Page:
This is page 3 of Basement Waterproofing. See pages 1 & 2
A few other issues I’m contending with are regarding the sump pump: First, the sump (the hole in the basement) isn’t very deep, only about 3 inches. Second the basement floor doesn’t drain toward the sump as well as it should. This leaves puddles up to half an inch deep in places. I rigged up the pump float switch so it will turn on sooner and drain the water down further even though we don’t really have much of a sump hole. I also installed a check valve so the water doesn’t drain back into the basement once the motor turns off.
â€¢ If I can’t get the water to stop entering the basement I’m going to have to come up with a way to get water to the sump and out of the basement. I’ll probably have to make the hole deeper and possibly wider. My dad was initially concerned that going deeper, thus breaking through the slab floor, would open up another entry point for water. I also need to resolve the puddling issue. I could pour more concrete and try to slope the floor more aggressively towards the sump, but this doesn’t sound like a very easy solution. I did come up with an interesting idea I may try. I’m thinking about utilizing the troughs (pictured here) and building a canal along the entire interior wall that will carry the water into the sump. I don’t know if I would use some kind of rubber or maybe even bricks and adhere / seal them to the basement floor with an epoxy or contractors adhesive (like Liquid Nails). Hopefully it won’t come down to this.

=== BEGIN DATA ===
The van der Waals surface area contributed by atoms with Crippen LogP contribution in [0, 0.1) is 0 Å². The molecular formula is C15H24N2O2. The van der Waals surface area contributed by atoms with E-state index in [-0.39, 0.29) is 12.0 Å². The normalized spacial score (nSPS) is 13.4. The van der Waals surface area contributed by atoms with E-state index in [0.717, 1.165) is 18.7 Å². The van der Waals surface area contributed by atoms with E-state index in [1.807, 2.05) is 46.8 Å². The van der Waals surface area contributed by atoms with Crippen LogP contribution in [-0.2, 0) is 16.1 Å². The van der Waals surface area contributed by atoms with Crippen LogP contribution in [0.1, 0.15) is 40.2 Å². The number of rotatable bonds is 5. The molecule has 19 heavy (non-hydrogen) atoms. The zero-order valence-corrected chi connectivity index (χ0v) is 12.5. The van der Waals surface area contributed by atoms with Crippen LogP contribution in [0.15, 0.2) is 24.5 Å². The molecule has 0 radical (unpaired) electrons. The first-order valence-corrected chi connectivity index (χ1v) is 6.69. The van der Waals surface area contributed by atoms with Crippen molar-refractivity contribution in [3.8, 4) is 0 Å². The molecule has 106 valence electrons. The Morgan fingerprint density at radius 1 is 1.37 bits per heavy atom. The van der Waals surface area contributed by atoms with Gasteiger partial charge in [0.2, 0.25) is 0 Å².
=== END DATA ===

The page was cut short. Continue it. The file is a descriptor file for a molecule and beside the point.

â€¢ After quite a few cycles of rain, finding leaks, chiseling, patching and sealing leaks, and then waiting for rain, etc. I decided I’d just patch all the vertical mortar joints in the blocks. After I did this, I noticed that when the next rain came I had successfully stops the ‘big’ leaks. There were still many places where water was leaking into the basement through capillary action in the blocks and through hairline cracks in the poured wall. While this still needs to be addressed, this is much better than the geysers I started out with.
â€¢ The next thing we did was to get gutters on the house. The more I investigate, the more I believe that when we get the waterfall effect it is because we don’t have gutters on the house. Gutters won’t solve all our wet basement issues, but they sure will help. Here is a picture of how much water can come off the roof during a really good rain storm:
Well, we’ve got gutters on the roof and I’ve done some water management around the house. The goal was to take all the surface water as far away from the house / basement as possible. I was anxious to see the effects this would have on the basement this last winter, but unfortunately it was an unusually dry winter, so while we got a little water in the basement it was nothing compared to previous years. The big project I completed about 2 months ago was the major enlargement of the sump pit. I jackhammered a 36 inch diameter hole through the 18 inch concrete and dug another 2 feet down into the super hard clay. I lined the hole with filter fabric and poured in about 3 inches of gravel. I layed a 2 foot deep 36″ diameter piece of corregated pipe into the hole and poured gravel between the side of this pipe and the filter fabric. I fully expect that this will significantly effect the amount of water sill coming in through tiny cracks in the walls but I doubt there is enough drainage along the walls / bottom of the basement to eliminate the water pressure completely. Below is a pic of the new sump pit: